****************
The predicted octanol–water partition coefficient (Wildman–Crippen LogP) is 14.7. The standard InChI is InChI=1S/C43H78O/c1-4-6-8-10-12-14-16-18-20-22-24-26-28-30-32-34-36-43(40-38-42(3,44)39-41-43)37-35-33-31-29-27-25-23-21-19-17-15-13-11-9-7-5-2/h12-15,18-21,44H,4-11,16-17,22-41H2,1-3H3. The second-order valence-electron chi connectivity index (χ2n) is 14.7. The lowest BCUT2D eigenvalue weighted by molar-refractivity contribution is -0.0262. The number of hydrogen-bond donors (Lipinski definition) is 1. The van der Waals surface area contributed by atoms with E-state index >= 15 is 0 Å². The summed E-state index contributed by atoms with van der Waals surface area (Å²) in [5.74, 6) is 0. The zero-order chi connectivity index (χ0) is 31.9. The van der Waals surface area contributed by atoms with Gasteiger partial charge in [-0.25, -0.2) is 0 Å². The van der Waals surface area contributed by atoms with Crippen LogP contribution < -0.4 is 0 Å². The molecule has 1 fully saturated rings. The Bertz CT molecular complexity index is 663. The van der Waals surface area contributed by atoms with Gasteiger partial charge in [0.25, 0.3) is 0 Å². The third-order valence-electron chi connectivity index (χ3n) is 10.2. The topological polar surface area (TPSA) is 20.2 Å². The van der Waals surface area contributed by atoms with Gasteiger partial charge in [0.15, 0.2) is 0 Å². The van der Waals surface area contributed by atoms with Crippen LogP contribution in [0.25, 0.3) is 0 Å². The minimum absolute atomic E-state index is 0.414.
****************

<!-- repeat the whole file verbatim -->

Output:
The predicted octanol–water partition coefficient (Wildman–Crippen LogP) is 14.7. The standard InChI is InChI=1S/C43H78O/c1-4-6-8-10-12-14-16-18-20-22-24-26-28-30-32-34-36-43(40-38-42(3,44)39-41-43)37-35-33-31-29-27-25-23-21-19-17-15-13-11-9-7-5-2/h12-15,18-21,44H,4-11,16-17,22-41H2,1-3H3. The second-order valence-electron chi connectivity index (χ2n) is 14.7. The lowest BCUT2D eigenvalue weighted by molar-refractivity contribution is -0.0262. The number of hydrogen-bond donors (Lipinski definition) is 1. The van der Waals surface area contributed by atoms with E-state index >= 15 is 0 Å². The summed E-state index contributed by atoms with van der Waals surface area (Å²) in [5.74, 6) is 0. The zero-order chi connectivity index (χ0) is 31.9. The van der Waals surface area contributed by atoms with Gasteiger partial charge in [-0.25, -0.2) is 0 Å². The van der Waals surface area contributed by atoms with Crippen LogP contribution < -0.4 is 0 Å². The molecule has 1 fully saturated rings. The Bertz CT molecular complexity index is 663. The van der Waals surface area contributed by atoms with Gasteiger partial charge in [0.25, 0.3) is 0 Å². The third-order valence-electron chi connectivity index (χ3n) is 10.2. The topological polar surface area (TPSA) is 20.2 Å². The van der Waals surface area contributed by atoms with Gasteiger partial charge in [0.15, 0.2) is 0 Å². The van der Waals surface area contributed by atoms with Crippen LogP contribution in [0.25, 0.3) is 0 Å². The minimum absolute atomic E-state index is 0.414.